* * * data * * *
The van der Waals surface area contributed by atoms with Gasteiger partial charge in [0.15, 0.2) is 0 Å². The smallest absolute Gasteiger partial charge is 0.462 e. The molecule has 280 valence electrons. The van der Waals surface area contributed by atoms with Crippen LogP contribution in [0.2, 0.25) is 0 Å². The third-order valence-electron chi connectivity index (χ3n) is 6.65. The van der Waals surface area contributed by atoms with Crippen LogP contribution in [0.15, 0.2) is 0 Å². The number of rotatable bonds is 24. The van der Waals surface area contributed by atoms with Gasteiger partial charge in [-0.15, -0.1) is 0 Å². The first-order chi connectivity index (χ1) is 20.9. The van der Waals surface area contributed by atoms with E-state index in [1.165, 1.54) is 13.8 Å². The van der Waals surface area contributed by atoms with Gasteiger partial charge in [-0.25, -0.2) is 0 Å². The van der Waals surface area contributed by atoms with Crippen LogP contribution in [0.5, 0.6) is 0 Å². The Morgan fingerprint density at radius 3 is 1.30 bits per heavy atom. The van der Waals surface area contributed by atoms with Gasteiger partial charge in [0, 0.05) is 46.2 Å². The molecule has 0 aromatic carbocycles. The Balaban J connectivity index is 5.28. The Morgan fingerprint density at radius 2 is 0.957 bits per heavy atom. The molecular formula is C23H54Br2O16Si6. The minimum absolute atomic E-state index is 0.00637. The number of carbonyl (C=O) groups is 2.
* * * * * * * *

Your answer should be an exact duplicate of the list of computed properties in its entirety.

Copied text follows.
The van der Waals surface area contributed by atoms with Gasteiger partial charge in [0.15, 0.2) is 0 Å². The smallest absolute Gasteiger partial charge is 0.462 e. The molecule has 280 valence electrons. The van der Waals surface area contributed by atoms with Crippen LogP contribution in [0.2, 0.25) is 0 Å². The third-order valence-electron chi connectivity index (χ3n) is 6.65. The van der Waals surface area contributed by atoms with Crippen LogP contribution in [0.15, 0.2) is 0 Å². The number of rotatable bonds is 24. The van der Waals surface area contributed by atoms with Gasteiger partial charge in [-0.15, -0.1) is 0 Å². The first-order chi connectivity index (χ1) is 20.9. The van der Waals surface area contributed by atoms with E-state index in [1.165, 1.54) is 13.8 Å². The van der Waals surface area contributed by atoms with Gasteiger partial charge in [-0.25, -0.2) is 0 Å². The van der Waals surface area contributed by atoms with Crippen LogP contribution in [0.5, 0.6) is 0 Å². The Morgan fingerprint density at radius 3 is 1.30 bits per heavy atom. The van der Waals surface area contributed by atoms with Gasteiger partial charge in [0, 0.05) is 46.2 Å². The molecule has 0 aromatic carbocycles. The Balaban J connectivity index is 5.28. The Morgan fingerprint density at radius 2 is 0.957 bits per heavy atom. The molecular formula is C23H54Br2O16Si6. The minimum absolute atomic E-state index is 0.00637. The number of carbonyl (C=O) groups is 2.